Socio-biology throws surprises at us, asking us to be appreciative of many other animals and even insects like the honeybee and the cockroach.
We have just gone through a series of successful elections in several states of India. This has once again shown to the world, and particularly to our own ruling politicians, that we take democracy seriously, and believe in consensus-based decisions. And all of us are delighted that the people of several countries in the Arab world (and Myanmar too) have the opportunity to vote and practice democracy.
Is democracy a human invention, thought out by homo sapiens and practiced by us? What do other social animals do? Are there social practices in animal societies that have an evolutionary origin, handed down to us? The field of socio-biology throws not only surprises at us but also teaches us some lessons, asking us to be humble and appreciative of many other animals and even insects like the honeybee we admire and the cockroach we detest.
Professor Raghavendra Gadagkar of the Indian Institute of Science at Bangalore is a well known “eusociologist” who specializes in insect group behaviour of wasps and bees. He recently described to us how a colony of wasps or bees organizes itself and optimises resources. He points out that while the colony has a queen, workers and drones, this is no monarchy. The queen does not proclaim what the colony should do. (We call her the queen, rather anthropomorphically, since all she does is sit around and lay eggs, and is pampered by a retinue of ‘assistants').
She too is just a worker, a special type of worker whose job is just to keep on laying eggs. There are no palace intrigues, and she too can be, and is, overthrown or displaced by another ‘egg laying machine'. When the colony is divided into two, the second queen-less part makes its own queen.
The “queen” is of course more important than the average worker, but she is not a dictator whose order the colony must obey. It is a group activity, with each member playing its role by common agreement.
Yes, the cockroach, the pest whom we want to smash to death the moment we see it in the kitchen, too forms a congenial society with consensual rules. Dr. Jose Halloy and his group at the Department of Social Ecology at the Free University of Brussels in Belgium has been studying cockroach colonies for over a decade.
He has come to the conclusion that cockroaches practice a simple form of democracy. In its society, each insect has equal standing and decisions made by group override those of individuals, and such group decisions govern what the entire group would do.
How does one devise an experiment to arrive at such an important conclusion? Halloy's experiment was simple and decisive. He placed the group of cockroaches in a large dish that had three shelters.
The cockroaches did much “consultation” among themselves by touching and probing each other through their antennae, and after such consultation, divided themselves into groups and ran towards the shelters, away from the light (recall they like dark and no light).
The surprise was in the result. Each shelter could hold 50 insects. Yet when 50 cockroaches were used in the experiment, they divided themselves into two groups — 25 went off to shelter 1 and 25 to shelter 2, leaving shelter 3 vacant. When the researchers brought far larger shelters, each housing far more than 50, the cockroaches formed a single group and all went into a single shelter.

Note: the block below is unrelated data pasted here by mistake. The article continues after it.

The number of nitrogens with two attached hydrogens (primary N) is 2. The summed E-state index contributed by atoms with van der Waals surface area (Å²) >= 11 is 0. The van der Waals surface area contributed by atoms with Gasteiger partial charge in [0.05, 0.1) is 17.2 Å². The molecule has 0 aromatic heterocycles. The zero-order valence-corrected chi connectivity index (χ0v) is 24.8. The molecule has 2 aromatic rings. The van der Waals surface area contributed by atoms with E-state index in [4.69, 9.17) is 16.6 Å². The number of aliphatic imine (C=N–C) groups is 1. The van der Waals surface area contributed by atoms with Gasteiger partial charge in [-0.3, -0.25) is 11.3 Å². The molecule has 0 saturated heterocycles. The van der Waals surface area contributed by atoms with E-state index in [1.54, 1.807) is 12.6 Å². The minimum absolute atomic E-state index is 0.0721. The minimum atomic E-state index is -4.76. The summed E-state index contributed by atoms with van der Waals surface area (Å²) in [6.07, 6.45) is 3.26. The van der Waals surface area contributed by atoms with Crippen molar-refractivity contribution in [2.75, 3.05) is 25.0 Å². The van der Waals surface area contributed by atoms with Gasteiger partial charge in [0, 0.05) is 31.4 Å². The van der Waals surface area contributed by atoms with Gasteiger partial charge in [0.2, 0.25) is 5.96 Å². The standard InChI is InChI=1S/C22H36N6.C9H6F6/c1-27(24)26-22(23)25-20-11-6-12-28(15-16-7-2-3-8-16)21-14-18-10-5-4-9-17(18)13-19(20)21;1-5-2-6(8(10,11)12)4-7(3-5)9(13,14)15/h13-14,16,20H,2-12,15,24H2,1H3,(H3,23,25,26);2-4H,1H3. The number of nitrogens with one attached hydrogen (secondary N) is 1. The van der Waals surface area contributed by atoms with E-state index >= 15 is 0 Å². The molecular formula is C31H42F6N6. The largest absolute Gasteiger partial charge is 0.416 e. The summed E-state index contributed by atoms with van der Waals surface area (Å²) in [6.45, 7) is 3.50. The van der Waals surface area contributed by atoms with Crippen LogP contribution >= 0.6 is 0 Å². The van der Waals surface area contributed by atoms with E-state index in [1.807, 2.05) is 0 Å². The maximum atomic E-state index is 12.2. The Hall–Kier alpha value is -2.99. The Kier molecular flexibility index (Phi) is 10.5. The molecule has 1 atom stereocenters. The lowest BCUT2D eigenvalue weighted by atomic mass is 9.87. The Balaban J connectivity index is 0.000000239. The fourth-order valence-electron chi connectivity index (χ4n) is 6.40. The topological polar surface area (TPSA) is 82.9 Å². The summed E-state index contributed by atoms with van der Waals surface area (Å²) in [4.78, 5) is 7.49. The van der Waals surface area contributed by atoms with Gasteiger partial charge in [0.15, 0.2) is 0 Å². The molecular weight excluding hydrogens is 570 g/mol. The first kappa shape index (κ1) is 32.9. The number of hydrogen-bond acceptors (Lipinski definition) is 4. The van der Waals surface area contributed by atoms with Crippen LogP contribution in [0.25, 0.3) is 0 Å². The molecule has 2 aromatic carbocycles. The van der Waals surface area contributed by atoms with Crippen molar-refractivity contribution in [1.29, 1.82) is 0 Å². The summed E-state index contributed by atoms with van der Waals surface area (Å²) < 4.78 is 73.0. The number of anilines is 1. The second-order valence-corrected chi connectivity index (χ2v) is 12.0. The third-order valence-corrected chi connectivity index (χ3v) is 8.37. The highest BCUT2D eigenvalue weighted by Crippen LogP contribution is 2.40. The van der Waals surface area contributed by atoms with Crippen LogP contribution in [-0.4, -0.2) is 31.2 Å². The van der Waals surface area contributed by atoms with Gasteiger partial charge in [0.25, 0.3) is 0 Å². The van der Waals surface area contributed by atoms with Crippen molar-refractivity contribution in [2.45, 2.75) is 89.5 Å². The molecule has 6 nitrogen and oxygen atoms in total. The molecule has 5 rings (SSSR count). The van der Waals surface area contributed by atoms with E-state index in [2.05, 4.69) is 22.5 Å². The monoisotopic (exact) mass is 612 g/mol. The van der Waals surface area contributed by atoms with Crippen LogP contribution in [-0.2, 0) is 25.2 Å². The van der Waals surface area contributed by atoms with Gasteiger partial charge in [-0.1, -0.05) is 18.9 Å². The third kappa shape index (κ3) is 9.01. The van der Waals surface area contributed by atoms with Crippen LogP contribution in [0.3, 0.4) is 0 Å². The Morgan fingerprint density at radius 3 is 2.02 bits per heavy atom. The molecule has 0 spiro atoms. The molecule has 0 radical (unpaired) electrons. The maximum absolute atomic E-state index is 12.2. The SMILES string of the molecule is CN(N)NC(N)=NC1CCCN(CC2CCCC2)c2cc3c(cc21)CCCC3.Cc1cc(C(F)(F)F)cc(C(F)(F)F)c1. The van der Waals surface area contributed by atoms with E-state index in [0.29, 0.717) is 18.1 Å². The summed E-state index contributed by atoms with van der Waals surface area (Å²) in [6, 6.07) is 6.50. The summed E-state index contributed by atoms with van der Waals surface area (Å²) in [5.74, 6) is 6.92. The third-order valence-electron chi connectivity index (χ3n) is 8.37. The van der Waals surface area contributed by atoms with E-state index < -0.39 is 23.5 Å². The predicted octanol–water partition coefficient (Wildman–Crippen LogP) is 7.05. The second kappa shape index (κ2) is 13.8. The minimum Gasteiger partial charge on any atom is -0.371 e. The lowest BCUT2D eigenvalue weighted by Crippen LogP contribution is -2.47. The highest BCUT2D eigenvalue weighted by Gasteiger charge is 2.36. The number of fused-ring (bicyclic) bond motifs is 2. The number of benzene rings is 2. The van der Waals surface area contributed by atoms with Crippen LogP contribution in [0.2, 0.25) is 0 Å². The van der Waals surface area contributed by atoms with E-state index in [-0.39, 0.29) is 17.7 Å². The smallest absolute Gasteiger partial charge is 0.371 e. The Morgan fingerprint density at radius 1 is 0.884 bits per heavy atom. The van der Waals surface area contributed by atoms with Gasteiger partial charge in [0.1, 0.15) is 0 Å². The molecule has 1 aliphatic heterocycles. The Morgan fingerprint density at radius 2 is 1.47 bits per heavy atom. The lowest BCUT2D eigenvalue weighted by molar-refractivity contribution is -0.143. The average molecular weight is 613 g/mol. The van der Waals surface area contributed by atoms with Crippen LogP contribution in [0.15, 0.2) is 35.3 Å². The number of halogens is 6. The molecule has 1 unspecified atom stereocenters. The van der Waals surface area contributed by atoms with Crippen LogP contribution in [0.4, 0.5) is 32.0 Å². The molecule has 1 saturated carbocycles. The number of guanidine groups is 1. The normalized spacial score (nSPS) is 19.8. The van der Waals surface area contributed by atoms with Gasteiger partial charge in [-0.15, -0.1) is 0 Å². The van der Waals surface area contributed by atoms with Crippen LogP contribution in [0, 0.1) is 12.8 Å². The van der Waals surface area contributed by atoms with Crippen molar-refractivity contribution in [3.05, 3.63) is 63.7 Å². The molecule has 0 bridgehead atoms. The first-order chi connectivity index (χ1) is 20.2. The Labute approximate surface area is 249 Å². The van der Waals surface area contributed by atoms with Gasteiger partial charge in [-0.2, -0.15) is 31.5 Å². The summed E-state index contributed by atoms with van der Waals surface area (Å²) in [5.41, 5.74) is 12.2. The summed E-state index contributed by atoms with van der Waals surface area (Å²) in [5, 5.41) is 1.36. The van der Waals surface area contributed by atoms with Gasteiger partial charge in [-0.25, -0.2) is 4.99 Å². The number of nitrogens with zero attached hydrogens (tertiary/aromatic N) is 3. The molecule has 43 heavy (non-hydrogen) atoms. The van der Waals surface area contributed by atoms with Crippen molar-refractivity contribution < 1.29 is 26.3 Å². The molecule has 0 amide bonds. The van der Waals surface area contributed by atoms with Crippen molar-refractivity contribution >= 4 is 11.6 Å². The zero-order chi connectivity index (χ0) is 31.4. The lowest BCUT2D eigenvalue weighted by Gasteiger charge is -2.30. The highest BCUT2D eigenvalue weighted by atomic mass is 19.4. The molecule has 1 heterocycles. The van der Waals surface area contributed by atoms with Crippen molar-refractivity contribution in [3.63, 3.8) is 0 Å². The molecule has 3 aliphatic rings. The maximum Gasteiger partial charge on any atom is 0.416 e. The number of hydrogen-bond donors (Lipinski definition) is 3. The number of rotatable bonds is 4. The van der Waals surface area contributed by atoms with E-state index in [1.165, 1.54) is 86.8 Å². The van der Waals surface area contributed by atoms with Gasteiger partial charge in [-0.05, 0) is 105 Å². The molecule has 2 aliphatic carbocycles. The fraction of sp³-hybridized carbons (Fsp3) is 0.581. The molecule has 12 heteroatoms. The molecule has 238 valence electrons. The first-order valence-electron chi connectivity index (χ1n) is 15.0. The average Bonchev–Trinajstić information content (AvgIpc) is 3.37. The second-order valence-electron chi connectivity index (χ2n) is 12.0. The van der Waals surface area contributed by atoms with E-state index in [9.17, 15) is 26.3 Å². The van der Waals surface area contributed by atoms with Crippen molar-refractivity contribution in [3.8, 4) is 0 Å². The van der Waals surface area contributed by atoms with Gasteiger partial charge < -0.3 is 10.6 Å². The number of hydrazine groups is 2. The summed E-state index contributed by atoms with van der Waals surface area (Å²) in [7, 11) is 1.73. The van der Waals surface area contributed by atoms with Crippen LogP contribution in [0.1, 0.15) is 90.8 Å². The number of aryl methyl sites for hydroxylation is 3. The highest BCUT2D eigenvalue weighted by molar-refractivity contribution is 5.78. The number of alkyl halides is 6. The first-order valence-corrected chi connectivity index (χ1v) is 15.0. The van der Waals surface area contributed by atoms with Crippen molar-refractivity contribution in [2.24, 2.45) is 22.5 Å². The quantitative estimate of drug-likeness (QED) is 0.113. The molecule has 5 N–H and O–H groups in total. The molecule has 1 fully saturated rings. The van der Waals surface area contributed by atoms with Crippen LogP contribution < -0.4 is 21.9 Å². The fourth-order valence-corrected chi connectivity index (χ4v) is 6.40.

Halloy explained the results to mean that a balance is struck between cooperation and competition for resources. Group formation optimizes this balance. As he says: “It allows them to increase their reproductive opportunities, promotes sharing of resources like shelter or food, and prevents desiccation by aggregating in dry environments, etc”.
Turning to mammals, we do find democracy, or group decisions that govern the action of the entire colony. Professor Larissa Conradt of the University of Sussex, UK, who has been studying colonies of red deer, finds that individuals benefit if they synchronize their activities and movements, and they have to decide such things collectively.
It is in the interests of the group members to stay together, so that they reproduce more, optimize resources, detect and avoid predators better — no different from cockroaches?
More recently, Dr. Frans de Waal of the Yerkes Primate Center at Emory University, Georgia, U.S., finds increasing evidence for similar group decisions and behaviour in chimpanzee societies too. In his forthcoming book “chimpanzee politics”, he describes how an “alpha male” spends a lot of time grooming allies, sharing food with them and keeping them on his side. Such consensus builders form more stable social structures and make group consensus decisions. Would this be the beginning of group politics, I wonder!
Conradt and Roper describe, in their paper “Democracy in animals: the evolution of shared group decisions” (Proceedings of the Royal Society; B 2007, 274: 2317), a game theory model of animal group behaviour. They show that a consensus decision is when the members of a group choose, collectively between mutually exclusive actions.
This involves consensus “costs”, but equally shared decisions result in lowered consensus costs than unshared decisions. Is this not what democracy is about? As we study insects, fishes and mammals, we see the evolution of cooperative and consultative behaviour in many such animal colonies and societies, where the members choose to forego some privileges and bear some costs in order to promote harmony, survival and flourishing of the group-democracy in action.